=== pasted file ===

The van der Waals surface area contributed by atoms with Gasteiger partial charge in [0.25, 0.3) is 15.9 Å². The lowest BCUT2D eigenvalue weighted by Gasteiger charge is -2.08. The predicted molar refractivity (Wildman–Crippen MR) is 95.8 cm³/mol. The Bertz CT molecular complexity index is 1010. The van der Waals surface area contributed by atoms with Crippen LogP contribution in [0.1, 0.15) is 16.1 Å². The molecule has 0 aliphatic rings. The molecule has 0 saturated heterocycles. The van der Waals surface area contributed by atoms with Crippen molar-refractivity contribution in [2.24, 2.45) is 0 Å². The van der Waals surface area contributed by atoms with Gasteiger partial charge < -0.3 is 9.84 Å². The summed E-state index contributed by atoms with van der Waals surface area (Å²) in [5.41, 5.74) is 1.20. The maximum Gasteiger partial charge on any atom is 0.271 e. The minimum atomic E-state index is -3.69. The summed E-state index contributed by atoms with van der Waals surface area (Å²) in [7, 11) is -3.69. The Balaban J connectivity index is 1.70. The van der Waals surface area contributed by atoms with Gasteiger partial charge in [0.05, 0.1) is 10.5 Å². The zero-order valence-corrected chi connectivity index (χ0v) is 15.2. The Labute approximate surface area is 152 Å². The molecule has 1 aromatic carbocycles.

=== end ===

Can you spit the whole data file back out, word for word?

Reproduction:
The van der Waals surface area contributed by atoms with Gasteiger partial charge in [0.25, 0.3) is 15.9 Å². The lowest BCUT2D eigenvalue weighted by Gasteiger charge is -2.08. The predicted molar refractivity (Wildman–Crippen MR) is 95.8 cm³/mol. The Bertz CT molecular complexity index is 1010. The van der Waals surface area contributed by atoms with Crippen LogP contribution in [0.1, 0.15) is 16.1 Å². The molecule has 0 aliphatic rings. The molecule has 0 saturated heterocycles. The van der Waals surface area contributed by atoms with Crippen molar-refractivity contribution in [2.24, 2.45) is 0 Å². The van der Waals surface area contributed by atoms with Gasteiger partial charge < -0.3 is 9.84 Å². The summed E-state index contributed by atoms with van der Waals surface area (Å²) in [5.41, 5.74) is 1.20. The maximum Gasteiger partial charge on any atom is 0.271 e. The minimum atomic E-state index is -3.69. The summed E-state index contributed by atoms with van der Waals surface area (Å²) in [7, 11) is -3.69. The Balaban J connectivity index is 1.70. The van der Waals surface area contributed by atoms with Gasteiger partial charge in [0.05, 0.1) is 10.5 Å². The zero-order valence-corrected chi connectivity index (χ0v) is 15.2. The Labute approximate surface area is 152 Å². The molecule has 1 aromatic carbocycles.